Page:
Scott, please keep posting your techniques. For every one person that says "that's dumb," there will be many (like me) that may find it useful. Or better yet, they might be able improve on that idea and come up with something even better.

My perception of the PTG (as a non-member): an organization with standards for proficiency and accomplishment in piano tuning and repair. My perception is that, as a group, they would like to increase the credibility of their services and members to the general public.

Are they interested in promoting new members? In my opinion, no. It's exactly as Harvey Roehl described in the Preface of Reblitz's book. "Some elements of the trade have tried to keep it mysterious so those active in the field would somehow best secure their own employment." It's like the world is flooded with piano tuners.

I may be totally wrong, but I believe the world is more flooded with out-of-tune and poorly serviced pianos.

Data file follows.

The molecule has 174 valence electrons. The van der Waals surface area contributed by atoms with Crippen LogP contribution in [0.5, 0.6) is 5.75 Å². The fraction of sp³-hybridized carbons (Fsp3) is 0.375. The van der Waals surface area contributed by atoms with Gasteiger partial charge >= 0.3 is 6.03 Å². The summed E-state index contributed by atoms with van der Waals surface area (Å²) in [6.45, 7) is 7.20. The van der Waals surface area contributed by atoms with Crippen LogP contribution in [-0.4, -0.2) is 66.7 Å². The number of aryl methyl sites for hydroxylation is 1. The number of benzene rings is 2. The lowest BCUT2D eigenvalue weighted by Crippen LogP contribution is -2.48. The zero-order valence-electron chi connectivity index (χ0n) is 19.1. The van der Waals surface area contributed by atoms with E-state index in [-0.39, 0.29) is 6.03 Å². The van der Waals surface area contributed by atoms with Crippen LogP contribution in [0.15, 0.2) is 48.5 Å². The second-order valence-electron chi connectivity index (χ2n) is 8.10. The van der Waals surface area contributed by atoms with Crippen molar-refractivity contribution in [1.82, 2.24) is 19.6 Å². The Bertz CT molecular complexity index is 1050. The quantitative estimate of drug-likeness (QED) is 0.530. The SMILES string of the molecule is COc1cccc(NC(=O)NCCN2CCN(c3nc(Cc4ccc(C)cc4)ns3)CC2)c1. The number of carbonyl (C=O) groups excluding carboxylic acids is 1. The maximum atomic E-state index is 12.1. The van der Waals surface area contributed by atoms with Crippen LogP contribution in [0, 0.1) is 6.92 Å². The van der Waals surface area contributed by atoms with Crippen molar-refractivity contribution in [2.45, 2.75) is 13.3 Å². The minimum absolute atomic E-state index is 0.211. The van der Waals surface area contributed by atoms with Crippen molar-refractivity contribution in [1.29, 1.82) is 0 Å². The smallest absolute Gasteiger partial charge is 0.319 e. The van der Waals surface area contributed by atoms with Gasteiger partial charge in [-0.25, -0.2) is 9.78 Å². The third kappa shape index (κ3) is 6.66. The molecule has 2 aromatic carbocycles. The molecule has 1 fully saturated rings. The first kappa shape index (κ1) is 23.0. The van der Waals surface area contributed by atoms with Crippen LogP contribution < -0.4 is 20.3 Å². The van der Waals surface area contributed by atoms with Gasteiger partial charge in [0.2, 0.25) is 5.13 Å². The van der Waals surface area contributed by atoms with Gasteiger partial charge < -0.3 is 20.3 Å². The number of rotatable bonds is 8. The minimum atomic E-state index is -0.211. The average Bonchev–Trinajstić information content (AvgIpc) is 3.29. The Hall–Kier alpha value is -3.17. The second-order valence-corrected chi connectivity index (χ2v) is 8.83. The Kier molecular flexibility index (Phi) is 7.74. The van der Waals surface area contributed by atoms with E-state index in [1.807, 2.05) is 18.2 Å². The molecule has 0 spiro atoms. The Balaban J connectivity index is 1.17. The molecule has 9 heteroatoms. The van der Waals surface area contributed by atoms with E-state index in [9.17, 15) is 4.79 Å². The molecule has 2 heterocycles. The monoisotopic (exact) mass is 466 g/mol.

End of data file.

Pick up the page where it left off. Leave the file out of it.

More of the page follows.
Probably the biggest area for improvement, in my opinion, is the promotion/education for the need of piano maintenance. Everybody knows what piano "tuning" is. No one knows what regulation and voicing is. This may sound oversimplified, but if we go to the mall and ask 100 people, how many do you think will know? Another way to look at: let's put two identical pianos in the same mall, (no brand name on it, both tuned), one voiced & regulated nicely, the other NOT! Have the same 100 people play (or listen). Which piano do you think they will say is "better?"

Over the years, I've belonged to various professional organizations, none of which were free of politics or actions that pleased some and angered others. Thank you, Ryan, for presenting this topic. I believe somewhere in here will be at least one good idea that makes it to the top and effects change.

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#1864634 - 03/19/12 10:16 AM Re: Perception of the PTG from non members [Re: rysowers]
That Guy Offline
Full Member

Registered: 10/07/11
Posts: 401
Loc: Lincoln, NE
Thanks for your encouragement rb. I'll push ahead!
_________________________
Scott Kerns
"That Tuning Guy"
Lincoln, NE
www.thattuningguy.com

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#1864639 - 03/19/12 10:32 AM Re: Perception of the PTG from non members [Re: That Guy]
UnrightTooner Offline
4000 Post Club Member